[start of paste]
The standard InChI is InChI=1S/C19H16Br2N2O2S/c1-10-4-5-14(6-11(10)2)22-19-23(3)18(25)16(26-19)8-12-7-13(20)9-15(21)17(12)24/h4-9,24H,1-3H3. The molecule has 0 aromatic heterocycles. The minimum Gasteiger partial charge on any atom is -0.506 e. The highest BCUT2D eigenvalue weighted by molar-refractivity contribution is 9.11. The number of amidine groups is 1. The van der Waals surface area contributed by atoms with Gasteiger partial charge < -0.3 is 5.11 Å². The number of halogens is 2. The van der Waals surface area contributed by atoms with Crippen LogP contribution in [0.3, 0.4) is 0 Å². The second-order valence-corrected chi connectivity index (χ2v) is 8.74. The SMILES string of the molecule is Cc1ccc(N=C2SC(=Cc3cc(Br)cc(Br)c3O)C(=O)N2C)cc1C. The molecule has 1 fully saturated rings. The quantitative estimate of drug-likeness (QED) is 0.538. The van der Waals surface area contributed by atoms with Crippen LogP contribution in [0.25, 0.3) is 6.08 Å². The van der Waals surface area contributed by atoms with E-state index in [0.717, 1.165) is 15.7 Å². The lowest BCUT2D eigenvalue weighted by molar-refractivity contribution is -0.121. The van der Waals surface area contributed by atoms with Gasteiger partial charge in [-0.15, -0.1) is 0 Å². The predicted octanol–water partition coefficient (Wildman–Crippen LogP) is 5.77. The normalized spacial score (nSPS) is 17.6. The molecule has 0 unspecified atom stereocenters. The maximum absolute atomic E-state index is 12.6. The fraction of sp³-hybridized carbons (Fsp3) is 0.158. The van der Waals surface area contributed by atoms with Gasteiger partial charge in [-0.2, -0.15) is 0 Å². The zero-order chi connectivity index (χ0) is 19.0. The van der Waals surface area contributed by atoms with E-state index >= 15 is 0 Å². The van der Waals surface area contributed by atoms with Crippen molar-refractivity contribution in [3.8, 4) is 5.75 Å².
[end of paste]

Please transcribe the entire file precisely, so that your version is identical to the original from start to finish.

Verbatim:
The standard InChI is InChI=1S/C19H16Br2N2O2S/c1-10-4-5-14(6-11(10)2)22-19-23(3)18(25)16(26-19)8-12-7-13(20)9-15(21)17(12)24/h4-9,24H,1-3H3. The molecule has 0 aromatic heterocycles. The minimum Gasteiger partial charge on any atom is -0.506 e. The highest BCUT2D eigenvalue weighted by molar-refractivity contribution is 9.11. The number of amidine groups is 1. The van der Waals surface area contributed by atoms with Gasteiger partial charge < -0.3 is 5.11 Å². The number of halogens is 2. The van der Waals surface area contributed by atoms with Crippen LogP contribution in [0.3, 0.4) is 0 Å². The second-order valence-corrected chi connectivity index (χ2v) is 8.74. The SMILES string of the molecule is Cc1ccc(N=C2SC(=Cc3cc(Br)cc(Br)c3O)C(=O)N2C)cc1C. The molecule has 1 fully saturated rings. The quantitative estimate of drug-likeness (QED) is 0.538. The van der Waals surface area contributed by atoms with Crippen LogP contribution in [0.25, 0.3) is 6.08 Å². The van der Waals surface area contributed by atoms with E-state index in [0.717, 1.165) is 15.7 Å². The lowest BCUT2D eigenvalue weighted by molar-refractivity contribution is -0.121. The van der Waals surface area contributed by atoms with Gasteiger partial charge in [-0.15, -0.1) is 0 Å². The predicted octanol–water partition coefficient (Wildman–Crippen LogP) is 5.77. The normalized spacial score (nSPS) is 17.6. The molecule has 0 unspecified atom stereocenters. The maximum absolute atomic E-state index is 12.6. The fraction of sp³-hybridized carbons (Fsp3) is 0.158. The van der Waals surface area contributed by atoms with Gasteiger partial charge in [-0.2, -0.15) is 0 Å². The zero-order chi connectivity index (χ0) is 19.0. The van der Waals surface area contributed by atoms with E-state index >= 15 is 0 Å². The van der Waals surface area contributed by atoms with Crippen molar-refractivity contribution in [3.8, 4) is 5.75 Å².